A life without computers, to a child born in the 2010’s, must be hard to imagine. What will a child think who is born in the 2050's?


Old computer that used punch cards

My niece has been investigating Jonathan’s mother's journey from Nazi Germany to England, for a talk she is giving at school. As a child Jonathan’s mother was one of the lucky few to escape Germany on the Kindertransport. She was 9 years old and spoke no English when she boarded a ship that took her away from everyone and everything she had ever known. It is an amazing story, and I think a healthy reminder to my 12 year old niece, and all the family, of how lucky we are in our lives today. It's also possibly a bit more interesting being about someone she has a connection to.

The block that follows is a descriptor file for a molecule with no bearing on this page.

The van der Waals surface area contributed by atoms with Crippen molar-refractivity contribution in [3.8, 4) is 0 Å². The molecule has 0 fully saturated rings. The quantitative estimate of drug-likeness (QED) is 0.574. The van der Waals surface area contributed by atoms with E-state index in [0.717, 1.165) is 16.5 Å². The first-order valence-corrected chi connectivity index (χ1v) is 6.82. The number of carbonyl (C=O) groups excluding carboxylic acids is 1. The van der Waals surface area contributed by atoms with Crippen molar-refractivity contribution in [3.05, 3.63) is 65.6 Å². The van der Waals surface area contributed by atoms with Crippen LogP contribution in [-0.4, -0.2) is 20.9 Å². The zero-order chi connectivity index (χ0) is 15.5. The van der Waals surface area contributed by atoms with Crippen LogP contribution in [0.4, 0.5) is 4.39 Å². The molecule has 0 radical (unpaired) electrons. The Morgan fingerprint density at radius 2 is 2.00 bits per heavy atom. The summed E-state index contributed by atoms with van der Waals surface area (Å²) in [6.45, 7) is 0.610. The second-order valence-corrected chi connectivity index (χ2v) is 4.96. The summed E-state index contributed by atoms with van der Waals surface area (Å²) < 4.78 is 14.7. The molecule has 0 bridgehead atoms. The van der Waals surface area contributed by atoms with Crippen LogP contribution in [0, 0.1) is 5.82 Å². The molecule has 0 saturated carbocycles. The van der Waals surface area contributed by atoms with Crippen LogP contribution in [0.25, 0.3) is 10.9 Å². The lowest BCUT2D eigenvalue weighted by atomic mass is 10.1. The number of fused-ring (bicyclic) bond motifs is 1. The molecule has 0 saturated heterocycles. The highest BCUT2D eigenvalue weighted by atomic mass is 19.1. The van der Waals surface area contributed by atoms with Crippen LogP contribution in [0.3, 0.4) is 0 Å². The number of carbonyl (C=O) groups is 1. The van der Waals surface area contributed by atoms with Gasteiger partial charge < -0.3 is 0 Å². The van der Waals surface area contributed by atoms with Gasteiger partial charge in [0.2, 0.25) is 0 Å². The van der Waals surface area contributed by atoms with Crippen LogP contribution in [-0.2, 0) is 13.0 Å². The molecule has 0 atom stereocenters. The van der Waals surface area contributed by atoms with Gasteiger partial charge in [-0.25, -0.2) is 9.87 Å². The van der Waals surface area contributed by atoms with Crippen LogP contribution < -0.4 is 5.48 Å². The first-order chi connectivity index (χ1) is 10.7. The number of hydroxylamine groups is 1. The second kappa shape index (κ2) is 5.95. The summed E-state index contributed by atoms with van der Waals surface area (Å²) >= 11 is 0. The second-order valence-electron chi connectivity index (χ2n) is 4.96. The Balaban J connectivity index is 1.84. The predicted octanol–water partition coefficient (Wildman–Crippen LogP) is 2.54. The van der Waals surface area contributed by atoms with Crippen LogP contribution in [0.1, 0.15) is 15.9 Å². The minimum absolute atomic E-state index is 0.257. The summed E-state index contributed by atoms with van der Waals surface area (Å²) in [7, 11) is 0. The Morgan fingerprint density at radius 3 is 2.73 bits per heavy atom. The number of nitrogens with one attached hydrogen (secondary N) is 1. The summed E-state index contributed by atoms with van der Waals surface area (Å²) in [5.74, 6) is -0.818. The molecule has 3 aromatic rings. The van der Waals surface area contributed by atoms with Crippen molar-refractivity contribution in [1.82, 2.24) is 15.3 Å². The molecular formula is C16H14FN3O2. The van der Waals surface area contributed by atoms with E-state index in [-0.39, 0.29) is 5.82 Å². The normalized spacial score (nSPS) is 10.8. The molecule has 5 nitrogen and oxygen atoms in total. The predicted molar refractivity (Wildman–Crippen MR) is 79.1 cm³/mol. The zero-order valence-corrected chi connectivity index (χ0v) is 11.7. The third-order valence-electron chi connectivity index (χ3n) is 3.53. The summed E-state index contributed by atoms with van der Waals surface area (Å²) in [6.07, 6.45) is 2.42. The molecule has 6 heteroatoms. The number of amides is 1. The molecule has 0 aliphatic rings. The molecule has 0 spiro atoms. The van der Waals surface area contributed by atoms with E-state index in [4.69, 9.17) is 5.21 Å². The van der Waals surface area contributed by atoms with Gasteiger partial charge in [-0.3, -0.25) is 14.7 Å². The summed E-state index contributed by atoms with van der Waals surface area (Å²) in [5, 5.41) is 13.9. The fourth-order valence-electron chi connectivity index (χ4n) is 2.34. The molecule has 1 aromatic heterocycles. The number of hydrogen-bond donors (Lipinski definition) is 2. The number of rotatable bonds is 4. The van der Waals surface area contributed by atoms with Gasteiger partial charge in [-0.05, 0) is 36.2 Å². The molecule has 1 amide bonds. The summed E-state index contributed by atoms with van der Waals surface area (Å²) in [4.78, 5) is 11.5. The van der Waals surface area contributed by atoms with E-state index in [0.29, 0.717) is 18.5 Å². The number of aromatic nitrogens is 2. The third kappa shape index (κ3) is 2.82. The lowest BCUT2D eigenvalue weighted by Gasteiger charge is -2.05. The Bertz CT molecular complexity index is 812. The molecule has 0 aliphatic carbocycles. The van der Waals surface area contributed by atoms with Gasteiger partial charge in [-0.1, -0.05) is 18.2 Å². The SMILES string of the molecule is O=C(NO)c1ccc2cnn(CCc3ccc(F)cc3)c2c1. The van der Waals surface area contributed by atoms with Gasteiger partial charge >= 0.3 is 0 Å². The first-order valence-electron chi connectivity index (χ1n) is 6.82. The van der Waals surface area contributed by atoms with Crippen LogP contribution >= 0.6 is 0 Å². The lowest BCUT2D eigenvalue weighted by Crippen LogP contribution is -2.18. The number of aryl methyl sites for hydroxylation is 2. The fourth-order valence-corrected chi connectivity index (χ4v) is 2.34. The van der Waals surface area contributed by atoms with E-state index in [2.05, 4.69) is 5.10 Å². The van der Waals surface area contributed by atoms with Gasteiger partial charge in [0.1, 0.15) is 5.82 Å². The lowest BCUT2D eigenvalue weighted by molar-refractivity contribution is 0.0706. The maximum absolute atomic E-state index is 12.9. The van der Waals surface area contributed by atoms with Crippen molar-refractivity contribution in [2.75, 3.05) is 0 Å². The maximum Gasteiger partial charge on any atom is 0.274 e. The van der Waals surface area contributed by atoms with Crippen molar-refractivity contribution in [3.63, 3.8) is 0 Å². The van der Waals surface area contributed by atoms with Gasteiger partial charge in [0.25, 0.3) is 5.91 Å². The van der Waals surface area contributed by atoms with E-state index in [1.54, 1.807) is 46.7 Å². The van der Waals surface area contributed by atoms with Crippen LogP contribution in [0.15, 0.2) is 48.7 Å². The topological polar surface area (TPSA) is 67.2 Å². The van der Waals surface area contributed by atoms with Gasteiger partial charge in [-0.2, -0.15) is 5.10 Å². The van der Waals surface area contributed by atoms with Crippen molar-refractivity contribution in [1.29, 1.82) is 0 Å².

We are very fortunate to have a recording of Jonathan’s Aunt (in her 90’s) talking about the difficult time she had as a 13 year old trying to help get her father out of a concentration camp just before the war, and how she had to walk everywhere as the Jews were no longer allowed on public transport. Her recollections are little bits of history, from her own view point. Another Aunt has published her story, a very different experience from her two sisters, and another point of view. 

Unfortunately Jonathan’s mother is no longer alive to tell her story. Perhaps if she had lived longer she also would have shared her own little pieces of history from her memories.

Kindertransport memorial (Hamburg)

Being invited to share your story can be an important part of the process.